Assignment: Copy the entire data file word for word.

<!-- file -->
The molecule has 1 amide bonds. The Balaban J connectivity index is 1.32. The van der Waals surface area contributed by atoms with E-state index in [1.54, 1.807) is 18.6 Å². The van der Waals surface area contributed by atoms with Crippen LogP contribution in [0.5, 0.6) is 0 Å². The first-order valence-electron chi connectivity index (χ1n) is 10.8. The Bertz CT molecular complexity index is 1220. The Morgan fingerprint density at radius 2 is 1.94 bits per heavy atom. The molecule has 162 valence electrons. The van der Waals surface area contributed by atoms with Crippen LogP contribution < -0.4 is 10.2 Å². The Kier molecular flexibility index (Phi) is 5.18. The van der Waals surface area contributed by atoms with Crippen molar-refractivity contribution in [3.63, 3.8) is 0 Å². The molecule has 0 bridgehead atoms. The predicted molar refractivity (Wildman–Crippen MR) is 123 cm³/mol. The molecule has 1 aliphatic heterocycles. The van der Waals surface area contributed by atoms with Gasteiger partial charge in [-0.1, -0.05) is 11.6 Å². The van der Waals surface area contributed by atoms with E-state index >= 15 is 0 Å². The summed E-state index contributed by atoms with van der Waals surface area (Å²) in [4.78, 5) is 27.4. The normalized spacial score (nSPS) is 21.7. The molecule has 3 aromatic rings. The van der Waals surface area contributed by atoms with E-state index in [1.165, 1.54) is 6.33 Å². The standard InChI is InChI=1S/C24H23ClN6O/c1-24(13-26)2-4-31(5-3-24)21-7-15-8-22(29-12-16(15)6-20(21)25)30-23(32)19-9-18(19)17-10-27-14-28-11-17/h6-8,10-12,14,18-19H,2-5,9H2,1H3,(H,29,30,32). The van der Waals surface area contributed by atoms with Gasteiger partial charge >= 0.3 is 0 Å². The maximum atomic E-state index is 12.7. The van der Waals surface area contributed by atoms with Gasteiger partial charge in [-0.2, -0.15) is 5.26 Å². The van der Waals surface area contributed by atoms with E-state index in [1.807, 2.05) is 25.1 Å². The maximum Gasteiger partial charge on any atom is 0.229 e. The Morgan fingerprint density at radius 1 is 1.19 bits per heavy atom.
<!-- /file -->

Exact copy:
The molecule has 1 amide bonds. The Balaban J connectivity index is 1.32. The van der Waals surface area contributed by atoms with E-state index in [1.54, 1.807) is 18.6 Å². The van der Waals surface area contributed by atoms with Crippen LogP contribution in [0.5, 0.6) is 0 Å². The first-order valence-electron chi connectivity index (χ1n) is 10.8. The Bertz CT molecular complexity index is 1220. The Morgan fingerprint density at radius 2 is 1.94 bits per heavy atom. The molecule has 162 valence electrons. The van der Waals surface area contributed by atoms with Crippen LogP contribution < -0.4 is 10.2 Å². The Kier molecular flexibility index (Phi) is 5.18. The van der Waals surface area contributed by atoms with Crippen molar-refractivity contribution in [3.63, 3.8) is 0 Å². The molecule has 0 bridgehead atoms. The predicted molar refractivity (Wildman–Crippen MR) is 123 cm³/mol. The molecule has 1 aliphatic heterocycles. The van der Waals surface area contributed by atoms with Gasteiger partial charge in [-0.1, -0.05) is 11.6 Å². The van der Waals surface area contributed by atoms with E-state index >= 15 is 0 Å². The summed E-state index contributed by atoms with van der Waals surface area (Å²) in [4.78, 5) is 27.4. The normalized spacial score (nSPS) is 21.7. The molecule has 3 aromatic rings. The van der Waals surface area contributed by atoms with E-state index in [1.165, 1.54) is 6.33 Å². The standard InChI is InChI=1S/C24H23ClN6O/c1-24(13-26)2-4-31(5-3-24)21-7-15-8-22(29-12-16(15)6-20(21)25)30-23(32)19-9-18(19)17-10-27-14-28-11-17/h6-8,10-12,14,18-19H,2-5,9H2,1H3,(H,29,30,32). The van der Waals surface area contributed by atoms with Gasteiger partial charge >= 0.3 is 0 Å². The maximum atomic E-state index is 12.7. The van der Waals surface area contributed by atoms with Gasteiger partial charge in [-0.2, -0.15) is 5.26 Å². The van der Waals surface area contributed by atoms with E-state index in [1.807, 2.05) is 25.1 Å². The maximum Gasteiger partial charge on any atom is 0.229 e. The Morgan fingerprint density at radius 1 is 1.19 bits per heavy atom.